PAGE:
Bob Chappell, P/O/N’s Director of Public Relations and Governmental Affairs is a busy man these days with nearly a dozen projects under way from clients ranging from Fortune 500 companies to small retailers. And no wonder. The importance of Public Relations is underlined by the following story reported in the Wall Street Journal.

Losing the public’s good will can be fatal. Barry Warfel lost his small business because of a public relations blunder. During the Arab oil embargo, sales at his coffee shop in Roseland, N.J., soared as motorists idling in early morning gasoline lines flocked in. He had to add an employee to handle the crush. Then 11–year-old Billy Halliwell showed up outside peddling coffee and snacks from a red wagon.

Billy was an aggressive kid whose sales pitch included insults about Mr. Warfel’s food and prices. Barry Warfel concedes he is hot-tempered. He yelled at Billy and chased him away from the coffee shop entrance. Then the local health inspector, a friend of Mr. Warfel’s, told Billy he couldn’t sell food without a license.

An irresistible national news story was created: enterprising youth thwarted by monopoly-mined businessman and government bureaucrat.

Mr. Warfel was caught in a nightmare of negative publicity. “I was the ogre,” he says. “The mean man against the 11-year-old kind.” People shunned his coffee calls. “I knew I couldn’t stay,” Mr. Warfel says. He sold his shop. Today he manages a fast-food outlet in another town.

On the other hand, Billy became a hero and last year was given an award at the White House Conference on Small Business. Mr. Warfel still can’t understand why he – a man who for years worked with youth groups – couldn’t make the media understand that he wasn’t a kid-hater. “I didn’t do anything wrong,” he protests.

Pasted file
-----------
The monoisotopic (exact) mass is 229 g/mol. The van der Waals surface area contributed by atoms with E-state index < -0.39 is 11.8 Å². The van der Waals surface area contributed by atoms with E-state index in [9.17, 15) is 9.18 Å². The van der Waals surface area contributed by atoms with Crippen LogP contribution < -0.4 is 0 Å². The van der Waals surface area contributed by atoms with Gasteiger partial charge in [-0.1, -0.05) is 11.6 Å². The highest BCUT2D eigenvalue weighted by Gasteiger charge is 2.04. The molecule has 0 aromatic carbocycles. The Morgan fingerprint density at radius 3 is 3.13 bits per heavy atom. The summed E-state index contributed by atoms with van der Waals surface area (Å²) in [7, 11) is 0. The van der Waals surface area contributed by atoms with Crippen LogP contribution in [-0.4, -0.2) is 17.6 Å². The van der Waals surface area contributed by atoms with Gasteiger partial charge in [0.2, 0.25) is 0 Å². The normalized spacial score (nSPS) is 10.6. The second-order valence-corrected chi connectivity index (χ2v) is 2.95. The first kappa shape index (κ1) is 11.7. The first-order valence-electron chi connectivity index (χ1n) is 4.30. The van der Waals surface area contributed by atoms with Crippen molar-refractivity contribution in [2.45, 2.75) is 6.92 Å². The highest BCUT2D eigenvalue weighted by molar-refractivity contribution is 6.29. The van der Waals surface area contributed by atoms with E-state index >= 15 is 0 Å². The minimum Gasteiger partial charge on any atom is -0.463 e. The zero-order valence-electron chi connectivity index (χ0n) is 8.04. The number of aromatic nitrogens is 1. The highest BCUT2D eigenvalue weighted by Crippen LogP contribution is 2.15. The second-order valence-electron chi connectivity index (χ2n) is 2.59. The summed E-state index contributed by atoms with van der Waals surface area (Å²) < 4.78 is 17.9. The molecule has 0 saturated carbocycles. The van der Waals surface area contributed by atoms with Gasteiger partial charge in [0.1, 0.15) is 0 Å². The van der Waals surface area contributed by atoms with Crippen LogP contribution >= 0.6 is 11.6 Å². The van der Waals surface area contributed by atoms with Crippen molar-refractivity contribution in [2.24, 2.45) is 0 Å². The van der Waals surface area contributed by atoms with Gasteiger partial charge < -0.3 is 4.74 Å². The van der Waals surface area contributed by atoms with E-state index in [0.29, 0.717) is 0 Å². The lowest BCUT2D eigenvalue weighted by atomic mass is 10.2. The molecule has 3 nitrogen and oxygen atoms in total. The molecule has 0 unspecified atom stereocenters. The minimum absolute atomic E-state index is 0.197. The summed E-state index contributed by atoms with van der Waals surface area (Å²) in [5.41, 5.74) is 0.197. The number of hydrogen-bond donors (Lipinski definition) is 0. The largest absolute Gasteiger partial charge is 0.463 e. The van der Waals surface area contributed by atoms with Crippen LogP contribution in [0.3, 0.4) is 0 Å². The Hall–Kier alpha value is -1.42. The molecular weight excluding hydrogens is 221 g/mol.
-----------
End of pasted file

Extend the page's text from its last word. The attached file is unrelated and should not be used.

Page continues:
Mr. Warfel might have salvaged his image after the initial bad publicity. He could have offered to back Billy’s business, after apologizing for his outburst. He could have given him an award for being so enterprising, suggests Howard J. Rubenstein, founder of a New York City public relations firm. “If you see the tide going against you,” Mr. Rubenstein advises, “correct it. Never be married to a mistake.”

Being aware of how public opinion changes can avert mistakes, says Scott M. Cutlip, dean of the University of Georgia journalism school. “Most blunders come from insensitivity to public opinion,” he says. “You have to realize when something becomes a public issue.” He notes that “for decades industry polluted the environment. But it didn’t become an issue until the publication of “Silent Spring’ ” in 1962.

Tracking public opinion can be as complicated as commissioning special polls, which large companies do, or as simple as reading a diversity of publications. Finding out how people feel about your company needn’t be expensive, Mr. Fulginiti says. Asking customers is the simplest and best way. “The owner should be doing that constantly,” he says.

Complaints can be a source of public relations information – and of course should be handled to create a good impression. Mr. Rubenstein says employees should be told to pay attention to complaints. “If someone takes the trouble to talk about a complaint – no matter how minor – it’s important to take the time to talk with him.”

Mishandling a crisis can be ruinous. The reputation of Firestone tires was immeasurable damaged, Mr. Cutlip says, because the company resisted a recall of radial tires, which the government said were unsafe.

Former newsman Robert Rampton is a Salt Lake City public relations practitioner specializing in crisis news management. He was called in when 23,000 turkeys processed by a Utah company were suspected of having eaten feed tainted with PCBs, suspected carcinogens. In a crisis, he says, “You must be straightforward. You have to be a credible news source. If you aren’t, reporters will find their answers elsewhere.”

Often, lawyers advise against disclosure. Mr. Rampton had authority to speak for the turkey processor without consulting its attorneys. “A lawyer’s instinct,” says the University of Georgia’s Mr. Cutlip “is to deny everything and tell nothing – the opposite of good public relations.”

All of which proves that good Public Relations is not a luxury, but a necessity.

Penny Ohlmann Neimann

Penny Ohlmann Neimann

The Ohlmann Group has a rich history that began in Dayton, Ohio in 1949, where the agency was founded as Penny and Penny by Bob Penny and his wife Jean. In 1964, Walter Ohlmann joined the firm. Ralph Neiman came on in 1969 and the firm became Penny/Ohlmann/Neiman. In 2011, P/O/N was renamed The Ohlmann Group to better reflect the agency's ongoing evolution and collaborative nature.

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